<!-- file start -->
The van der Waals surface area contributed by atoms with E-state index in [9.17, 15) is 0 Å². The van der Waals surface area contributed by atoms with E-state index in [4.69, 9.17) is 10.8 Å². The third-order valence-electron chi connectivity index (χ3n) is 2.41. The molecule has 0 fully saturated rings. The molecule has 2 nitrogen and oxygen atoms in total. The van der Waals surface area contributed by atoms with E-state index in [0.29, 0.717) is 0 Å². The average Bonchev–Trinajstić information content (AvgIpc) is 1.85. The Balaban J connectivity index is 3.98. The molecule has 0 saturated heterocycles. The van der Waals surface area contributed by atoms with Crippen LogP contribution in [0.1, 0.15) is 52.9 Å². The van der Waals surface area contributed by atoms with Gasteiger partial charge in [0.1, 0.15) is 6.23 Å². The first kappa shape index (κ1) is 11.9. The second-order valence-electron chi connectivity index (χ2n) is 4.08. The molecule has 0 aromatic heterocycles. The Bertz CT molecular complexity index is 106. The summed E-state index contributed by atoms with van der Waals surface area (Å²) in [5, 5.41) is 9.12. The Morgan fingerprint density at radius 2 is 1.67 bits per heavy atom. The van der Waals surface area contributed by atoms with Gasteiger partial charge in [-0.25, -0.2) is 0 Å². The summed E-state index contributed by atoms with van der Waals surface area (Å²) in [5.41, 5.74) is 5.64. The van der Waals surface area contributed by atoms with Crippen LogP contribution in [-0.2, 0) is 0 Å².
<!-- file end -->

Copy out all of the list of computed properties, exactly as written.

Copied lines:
The van der Waals surface area contributed by atoms with E-state index in [9.17, 15) is 0 Å². The van der Waals surface area contributed by atoms with E-state index in [4.69, 9.17) is 10.8 Å². The third-order valence-electron chi connectivity index (χ3n) is 2.41. The molecule has 0 fully saturated rings. The molecule has 2 nitrogen and oxygen atoms in total. The van der Waals surface area contributed by atoms with E-state index in [0.29, 0.717) is 0 Å². The average Bonchev–Trinajstić information content (AvgIpc) is 1.85. The Balaban J connectivity index is 3.98. The molecule has 0 saturated heterocycles. The van der Waals surface area contributed by atoms with Crippen LogP contribution in [0.1, 0.15) is 52.9 Å². The van der Waals surface area contributed by atoms with Gasteiger partial charge in [0.1, 0.15) is 6.23 Å². The first kappa shape index (κ1) is 11.9. The second-order valence-electron chi connectivity index (χ2n) is 4.08. The molecule has 0 aromatic heterocycles. The Bertz CT molecular complexity index is 106. The summed E-state index contributed by atoms with van der Waals surface area (Å²) in [5, 5.41) is 9.12. The Morgan fingerprint density at radius 2 is 1.67 bits per heavy atom. The van der Waals surface area contributed by atoms with Gasteiger partial charge in [-0.25, -0.2) is 0 Å². The summed E-state index contributed by atoms with van der Waals surface area (Å²) in [5.41, 5.74) is 5.64. The van der Waals surface area contributed by atoms with Crippen LogP contribution in [-0.2, 0) is 0 Å².